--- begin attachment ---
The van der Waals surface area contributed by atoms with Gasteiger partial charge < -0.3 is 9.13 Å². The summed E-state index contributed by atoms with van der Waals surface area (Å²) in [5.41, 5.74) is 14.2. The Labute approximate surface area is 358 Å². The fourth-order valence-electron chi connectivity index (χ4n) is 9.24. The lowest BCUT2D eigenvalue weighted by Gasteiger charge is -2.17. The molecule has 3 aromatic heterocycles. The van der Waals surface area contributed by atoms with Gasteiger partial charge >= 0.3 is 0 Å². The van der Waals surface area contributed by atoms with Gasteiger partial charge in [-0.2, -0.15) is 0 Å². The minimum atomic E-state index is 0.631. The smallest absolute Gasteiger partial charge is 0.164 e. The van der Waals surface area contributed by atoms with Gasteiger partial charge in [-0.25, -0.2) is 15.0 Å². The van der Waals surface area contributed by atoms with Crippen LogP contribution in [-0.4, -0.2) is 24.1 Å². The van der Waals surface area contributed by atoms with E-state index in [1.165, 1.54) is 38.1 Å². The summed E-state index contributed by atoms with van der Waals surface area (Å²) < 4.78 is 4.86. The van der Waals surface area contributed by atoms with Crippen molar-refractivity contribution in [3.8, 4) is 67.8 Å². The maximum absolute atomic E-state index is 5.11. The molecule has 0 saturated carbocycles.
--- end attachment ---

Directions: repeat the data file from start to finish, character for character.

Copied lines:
The van der Waals surface area contributed by atoms with Gasteiger partial charge < -0.3 is 9.13 Å². The summed E-state index contributed by atoms with van der Waals surface area (Å²) in [5.41, 5.74) is 14.2. The Labute approximate surface area is 358 Å². The fourth-order valence-electron chi connectivity index (χ4n) is 9.24. The lowest BCUT2D eigenvalue weighted by Gasteiger charge is -2.17. The molecule has 3 aromatic heterocycles. The van der Waals surface area contributed by atoms with Gasteiger partial charge >= 0.3 is 0 Å². The van der Waals surface area contributed by atoms with Gasteiger partial charge in [-0.2, -0.15) is 0 Å². The minimum atomic E-state index is 0.631. The smallest absolute Gasteiger partial charge is 0.164 e. The van der Waals surface area contributed by atoms with Gasteiger partial charge in [-0.25, -0.2) is 15.0 Å². The van der Waals surface area contributed by atoms with Crippen LogP contribution in [-0.4, -0.2) is 24.1 Å². The van der Waals surface area contributed by atoms with E-state index in [1.165, 1.54) is 38.1 Å². The summed E-state index contributed by atoms with van der Waals surface area (Å²) < 4.78 is 4.86. The van der Waals surface area contributed by atoms with Crippen molar-refractivity contribution in [3.8, 4) is 67.8 Å². The maximum absolute atomic E-state index is 5.11. The molecule has 0 saturated carbocycles.